The first hour of JoJo Burger Tempest
is absolutely crazy. It is as diverse a mixtape as anyone could dream to make, slathered in any genre’s wall of noise and taking queues from any band permitted they have pulse, be it the glossy-eyed admiration for Boards of Canada sampled on “Float Bridges” or the ambitious dream pop the band share with Faunts in “Silent Times.” Such a broad spectrum could only be the result of Working For a Nuclear Free City being what it is, which is five guys first and a band later. These guys are a musical democracy, and even if a quintet is, by numbers, an easy democracy, they make it look like utopia. JoJo Burger Tempest
is left open to every ounce of contribution made and in turn caters to every one of its contributors: at times it is fuzz, at times it is pop, at times it is electronica and at times it is guitar-rock. But at all times
it is everyone, an hour (on its first side!) so huge it reflects those age-old assets music so badly needs: confidence and collaboration, and confidence in collaboration.
But as easy as these Manchester louts make mixtapes look, there’s no getting lost in JoJo Burger Tempest
. It’s a mixtape for those who need it and an album for those who seek it out, lending itself to immensely indulgent full listens that run from “Do a Stunt” to the first disc’s bookend, “Buildings.” That’s something their debut, just as jam-packed, could never quite do, and it shows how well these guys can mould their ideas together when they want to. Most of this is attributed to their lightning fast pace which, at its most electrifying, is glorious (“Pachinko,” “Faster Daniel Faster,” amongst others) and at its least, gratifying- there’s room to breathe in “A Black Square With Four Yellow Stars,” and the band let up with the acoustic “Buildings” when the time comes. The first disc of JoJo Burger Tempest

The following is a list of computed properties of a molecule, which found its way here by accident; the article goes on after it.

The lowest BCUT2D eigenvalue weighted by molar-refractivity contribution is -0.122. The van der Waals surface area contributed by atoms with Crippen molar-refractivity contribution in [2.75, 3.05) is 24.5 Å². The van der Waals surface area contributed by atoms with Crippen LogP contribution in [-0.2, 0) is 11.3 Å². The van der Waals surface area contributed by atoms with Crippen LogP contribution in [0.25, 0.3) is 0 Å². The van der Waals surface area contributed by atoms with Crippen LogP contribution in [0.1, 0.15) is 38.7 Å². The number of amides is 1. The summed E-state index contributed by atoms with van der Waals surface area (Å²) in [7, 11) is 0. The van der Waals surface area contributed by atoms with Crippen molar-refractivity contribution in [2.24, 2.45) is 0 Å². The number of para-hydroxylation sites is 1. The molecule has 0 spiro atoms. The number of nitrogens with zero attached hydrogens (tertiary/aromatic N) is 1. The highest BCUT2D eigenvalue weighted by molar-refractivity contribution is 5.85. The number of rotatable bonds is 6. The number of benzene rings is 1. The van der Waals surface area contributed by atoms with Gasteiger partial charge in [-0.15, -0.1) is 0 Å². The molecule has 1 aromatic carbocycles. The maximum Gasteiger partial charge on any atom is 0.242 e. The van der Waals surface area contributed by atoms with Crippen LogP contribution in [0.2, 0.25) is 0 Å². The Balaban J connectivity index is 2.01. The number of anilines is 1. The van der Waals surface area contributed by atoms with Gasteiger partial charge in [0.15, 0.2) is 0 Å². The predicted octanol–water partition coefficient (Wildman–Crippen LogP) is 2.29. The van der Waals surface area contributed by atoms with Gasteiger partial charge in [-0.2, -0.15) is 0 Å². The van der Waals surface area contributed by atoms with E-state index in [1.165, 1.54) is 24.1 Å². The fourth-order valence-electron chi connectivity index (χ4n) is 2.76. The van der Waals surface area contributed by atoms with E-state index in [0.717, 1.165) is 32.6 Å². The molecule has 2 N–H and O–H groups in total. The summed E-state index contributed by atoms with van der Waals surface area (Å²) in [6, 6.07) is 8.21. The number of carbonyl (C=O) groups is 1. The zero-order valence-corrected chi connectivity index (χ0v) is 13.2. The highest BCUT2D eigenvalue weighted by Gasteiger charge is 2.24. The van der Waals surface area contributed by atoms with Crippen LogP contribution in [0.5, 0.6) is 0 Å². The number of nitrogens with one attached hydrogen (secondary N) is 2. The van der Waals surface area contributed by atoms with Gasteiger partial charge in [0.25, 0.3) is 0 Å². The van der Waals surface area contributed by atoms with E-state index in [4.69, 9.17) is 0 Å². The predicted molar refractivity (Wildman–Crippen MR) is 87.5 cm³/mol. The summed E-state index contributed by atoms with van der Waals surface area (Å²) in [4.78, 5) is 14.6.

is not only hugely experimental, it has the structured science to back it up: the album, regardless of genre shifts, is designed to have songs play off songs. I could pick any sequence of songs and have them match up in spite of all their paradoxes, with perhaps the greatest example the transition from the dreamy “Float Bridges” to the huge guitar anthem found in “The King and June.” JoJo Burger Tempest
is chaos, alright, but controlled chaos.
At least, it is in its best moments: JoJo Burger Tempest
is madness, succeeding not on having a method to that madness but rather on the assurance of craziness. Its construction is insanity with restraint, musical stream-of-consciousness penned by an overreaching beginning and end. And where Working for a Nuclear Free City fail, they do so because they lose that assurance- there’s a point at which JoJo Burger Tempest
becomes insane and nothing but, and that is its cinematic title number, which is just about the wrong side of crazy. “The JoJo Burger Tempest” is impossible to ignore for ambition alone: it’s a ridiculous thirty-three minute top off for a record already so ridiculous that it could be three, four discs. This title-track is where Working For a Nuclear Free City’s utopia crumbles to the ground and where democracy falls to lusts of power. It is the work of its entity rather than its five friends, created in a thousand fragments that, while microcosmic of the countless influences shown throughout JoJo Burger Tempest
, move lifelessly and pointlessly apart. There are choir rehearsals, sessions of shoegaze and danceable breakdowns, but the radical nature of it all is wasted without collaboration. Here, the guys in Working For a Nuclear Free City don’t know they’re insane, but we do. And I like it better when we’re on the same page. Disc one of JoJo Burger Tempest
succeeds on its craziness, on the organic nature it is contributed to, on its openness. Disc two fails because it is made by crackpots.